Safety first the investment mantra for US corporates

Treasury and finance professionals in the US remain “cautiously optimistic” with safety still a priority, reports the Association for Financial Professionals (AFP) in its latest annual Liquidity Survey.

The 2017 edition of the AFP survey, underwritten by State Street Global Advisors (SSGA) and released earlier this month, finds that although the Federal Reserve has been gradually raising short-term interest rates over the past 18 months, the investment policies of US organisations aren’t yet focused on yield.

“Indeed, a general feeling of apprehension is reflected in companies’ heavy reliance on bank deposits as their investment vehicle of choice,” the survey notes. “Fifty-three per cent of all corporate cash holdings are still maintained at banks – that is slightly lower than the 55% reported last year.”

Two in three of the organisations polled identified safety as their most important short-term investment objective, as evidenced in the fact that 76% of their short-term cash in bank deposits, money market funds and Treasury securities.

Allocations in money market funds (MMFs) continued to shift from prime funds to government funds, further demonstrating the emphasis on safety and the adverse impact of money fund reform on prime funds as investment vehicles.

“With the final stage of money fund reform implementation [by the US Securities and Exchange Commission (SEC)] in October 2016, investors sentiment was leaning towards stable net asset value (NAV) MMFs,” the survey notes.

“As a result, the market saw a massive shift of balances from prime funds to government or Treasury-backed funds. Floating NAVs, along with gates and fees, did not sit well with corporate treasurers who needed to provide preservation if principal and liquidity in an environment where yield is not a priority.”

A sizeable minority (41%) of survey respondents said their organisation had stopped investing in prime funds as a result of the SEC’s money fund reforms and currently had no plans to resume investing in such funds. Others are adopting a ‘wait and see’ approach; 23% said they would consider investing in prime funds if the NAV doesn’t move very much and 20% would consider it should the spread between prime funds and other investments become “significant”.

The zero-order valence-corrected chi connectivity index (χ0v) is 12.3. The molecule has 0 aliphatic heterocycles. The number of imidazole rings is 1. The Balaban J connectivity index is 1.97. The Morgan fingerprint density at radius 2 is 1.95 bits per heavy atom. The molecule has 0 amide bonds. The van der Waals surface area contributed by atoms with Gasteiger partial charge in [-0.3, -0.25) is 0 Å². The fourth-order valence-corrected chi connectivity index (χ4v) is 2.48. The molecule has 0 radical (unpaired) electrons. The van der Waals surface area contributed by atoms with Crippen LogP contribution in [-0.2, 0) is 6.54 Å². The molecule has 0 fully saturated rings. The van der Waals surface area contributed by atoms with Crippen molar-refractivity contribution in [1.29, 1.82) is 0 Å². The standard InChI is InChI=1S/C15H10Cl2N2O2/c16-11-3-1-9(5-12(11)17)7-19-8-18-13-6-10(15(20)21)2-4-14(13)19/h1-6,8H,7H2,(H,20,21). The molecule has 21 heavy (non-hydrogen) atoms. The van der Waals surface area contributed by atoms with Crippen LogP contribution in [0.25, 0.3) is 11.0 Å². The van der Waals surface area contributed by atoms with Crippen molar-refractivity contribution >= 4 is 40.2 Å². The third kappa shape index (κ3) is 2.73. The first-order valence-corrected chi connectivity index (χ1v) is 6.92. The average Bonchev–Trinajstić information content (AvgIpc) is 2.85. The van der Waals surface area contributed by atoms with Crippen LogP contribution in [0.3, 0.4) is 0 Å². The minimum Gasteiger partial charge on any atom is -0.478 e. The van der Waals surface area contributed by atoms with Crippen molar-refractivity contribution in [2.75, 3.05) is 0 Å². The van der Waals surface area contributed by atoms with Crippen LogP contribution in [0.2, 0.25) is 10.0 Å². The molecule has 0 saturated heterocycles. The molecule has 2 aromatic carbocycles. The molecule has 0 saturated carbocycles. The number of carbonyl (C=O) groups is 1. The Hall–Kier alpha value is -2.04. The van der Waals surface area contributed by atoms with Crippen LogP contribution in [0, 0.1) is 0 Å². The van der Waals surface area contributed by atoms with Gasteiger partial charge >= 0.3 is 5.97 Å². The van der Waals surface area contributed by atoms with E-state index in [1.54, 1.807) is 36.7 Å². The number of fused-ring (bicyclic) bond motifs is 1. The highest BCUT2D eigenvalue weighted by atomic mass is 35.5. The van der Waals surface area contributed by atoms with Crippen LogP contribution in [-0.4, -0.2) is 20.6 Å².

“Money fund reform continues to have adverse impacts on institutional investors, depriving them of a proven, effective cash management tool,” said AFP president and CEO, Jim Kaitz. “The flight from prime funds is also starving the economy of a critical source of short-term capital for large businesses.

“Despite these changes, many businesses are expanding globally, increasing their cash flow, and beginning to make strategic investments to fuel future growth. These are positive developments for the economy.”

Unchanged objectives

The 2017 survey was conducted in April and generated 683 responses. It found that one in three financial professionals reported that their organisation’s cash holdings had increased over the past 12 months, while 51% said they had remained stable and 18% reported a decrease. The respective percentages were broadly similar to those in last year’s survey.

Fifty-six per cent of finance professionals said that their organisation’s investments outside the US hadn’t changed over the past 12 months against 58% in the 2016 survey.

Among the organisations with non-US cash holdings, 29% had increased them over the past year and 15% had decreased them – again similar figures to those reported last year.

“While we’ve witnessed significant shifts in the landscape of cash management over the past year, clients clearly continue to adhere strongly to the investment objectives of safety of principal and liquidity,” said Yeng Felipe Butler, head of SSGA’s global cash business.

Among those survey respondents who expect their organisation to increase its cash holdings over the next 12 months, 79% say it will be as a direct result of increased operating cash flow. Meanwhile, 39% of respondents who expect to decrease their cash holdings in the ahead say they will do so primarily because of increased capital expenditures.

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Mark Carney Bank of England